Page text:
Claire Wallace, [Explicit Content]

My project is a satirical commentary on the harmful stereotypes and lack of proper representation portrayed in fictional / supernatural media such as comic books. For many decades, comic books, movie adaptations and societal concepts of superhero figures have pushed forward ideas of toxic masculinity, misogyny, homophobia and racism. Although there have been attempts to curb this bad reputation, large production companies have failed to properly represent a number of minority groups. With any steps to improve this pattern, fanbases have reacted with all kinds of backlash and hate reviews that only perpetuates the idea that things have to stay a certain way. 

The Marvel Cinematic Universe, for example, has made recent attempts to include more diversity into its films as well as casting a greater number of women to play lead roles in upcoming projects. However, fans have reacted by review-bombing movies and shows such as Mrs. Marvel, She-Hulk and Captain Marvel before their release dates. These critics renamed the franchise with a hashtag “M-She-U” on multiple social media platforms in order to mock this new shift. 

Similarly, these corporations have failed to produce any representation of same-sex relationships for fear of negative feedback and bad ratings. In 2002, Marvel rebooted The Rawhide Kid comic that focused on a homosexual superhero who was not originally written as gay. The release sparked a large amount of controversy and the cover had to be marked with a warning for “explicit content.” Meanwhile after twenty-two movies, Marvel finally introduced its first gay character in a brief cameo–by an irrelevant extra who plays no other role in the story line. These minimal seconds of screen time, though, were a revolutionary change that unleashed a wave of outrage from viewers across the globe.  

Marvel also has had a history of racism. Apart from ignorant and outdated comics, its film directors have been known to hire far more white people to play lead roles than anyone else. It took fifteen movies before the first person of color played a lead role in the debut of Black Panther. Besides that, BIPOC are often cast as sidekick / supporting characters to the more popular white characters. An article in Time magazine noted, “For 10 years, more white men named Chris headlined Marvel movies than women and actors of color combined.” It’s an upsetting yet amusing observation that sums up Marvel’s casting choices and where their focus is on when it comes to telling fictional stories.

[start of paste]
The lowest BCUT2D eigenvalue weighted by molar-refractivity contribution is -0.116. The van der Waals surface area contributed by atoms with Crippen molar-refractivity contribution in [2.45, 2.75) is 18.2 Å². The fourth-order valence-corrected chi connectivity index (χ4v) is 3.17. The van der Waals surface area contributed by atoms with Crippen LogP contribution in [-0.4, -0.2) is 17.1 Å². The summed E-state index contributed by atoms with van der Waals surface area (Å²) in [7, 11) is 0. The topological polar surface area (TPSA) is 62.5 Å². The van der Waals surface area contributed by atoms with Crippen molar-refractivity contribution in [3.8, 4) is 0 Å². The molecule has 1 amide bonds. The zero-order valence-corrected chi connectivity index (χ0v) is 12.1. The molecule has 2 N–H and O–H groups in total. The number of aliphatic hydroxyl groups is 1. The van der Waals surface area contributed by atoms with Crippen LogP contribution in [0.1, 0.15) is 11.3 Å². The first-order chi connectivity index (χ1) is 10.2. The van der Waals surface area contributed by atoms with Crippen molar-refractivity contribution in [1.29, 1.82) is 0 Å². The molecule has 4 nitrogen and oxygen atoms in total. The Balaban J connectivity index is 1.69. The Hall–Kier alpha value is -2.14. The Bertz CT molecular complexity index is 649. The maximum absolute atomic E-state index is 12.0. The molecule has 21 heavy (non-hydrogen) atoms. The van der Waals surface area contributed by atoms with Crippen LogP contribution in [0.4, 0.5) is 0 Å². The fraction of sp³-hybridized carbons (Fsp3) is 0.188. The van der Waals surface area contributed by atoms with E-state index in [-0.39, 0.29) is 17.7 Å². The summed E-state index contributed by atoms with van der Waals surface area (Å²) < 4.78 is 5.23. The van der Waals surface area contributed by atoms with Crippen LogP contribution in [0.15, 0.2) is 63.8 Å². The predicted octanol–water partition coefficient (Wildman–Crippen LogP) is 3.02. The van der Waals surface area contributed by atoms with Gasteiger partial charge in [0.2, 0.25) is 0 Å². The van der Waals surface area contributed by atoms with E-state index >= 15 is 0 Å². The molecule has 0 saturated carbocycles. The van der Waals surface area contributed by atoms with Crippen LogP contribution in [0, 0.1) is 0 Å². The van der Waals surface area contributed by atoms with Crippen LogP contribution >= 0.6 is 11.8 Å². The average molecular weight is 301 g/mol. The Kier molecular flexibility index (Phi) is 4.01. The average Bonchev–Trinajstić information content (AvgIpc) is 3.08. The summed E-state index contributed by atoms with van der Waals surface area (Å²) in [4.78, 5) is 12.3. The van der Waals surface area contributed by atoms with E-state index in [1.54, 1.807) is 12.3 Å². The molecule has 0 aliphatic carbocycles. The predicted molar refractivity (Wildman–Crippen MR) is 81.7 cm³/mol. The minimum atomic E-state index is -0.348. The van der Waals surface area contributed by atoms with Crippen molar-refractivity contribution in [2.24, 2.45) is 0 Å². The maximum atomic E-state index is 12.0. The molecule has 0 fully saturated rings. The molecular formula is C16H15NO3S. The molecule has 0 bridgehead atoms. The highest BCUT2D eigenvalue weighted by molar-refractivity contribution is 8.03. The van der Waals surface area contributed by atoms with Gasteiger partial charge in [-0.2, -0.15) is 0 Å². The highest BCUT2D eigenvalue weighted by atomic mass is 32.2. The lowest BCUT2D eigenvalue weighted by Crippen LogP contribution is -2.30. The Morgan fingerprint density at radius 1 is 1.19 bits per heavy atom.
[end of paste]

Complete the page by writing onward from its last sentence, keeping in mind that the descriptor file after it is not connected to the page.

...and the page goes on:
My project serves as a compilation of findings in an amplified, more noticeable way. Despite the research I have done, a majority of these scandals have been overlooked and many fans, directors, and actors alike fail to grasp the concept of the bias towards straight white men. By emphasizing some of the most ridiculous aspects and comparing them to real, previously-published comics, people may begin to recognize the issue and where it starts. Marvel is just one example of a well-known franchise that is guilty of this; however, DC Comics and all kinds of other fictional worlds have contributed to an injustice that’s embedded in our society. While it is acceptable to still forgive and enjoy the newly produced media from these corporations, we must recognize and speak on their histories, in order to learn and grow from them.

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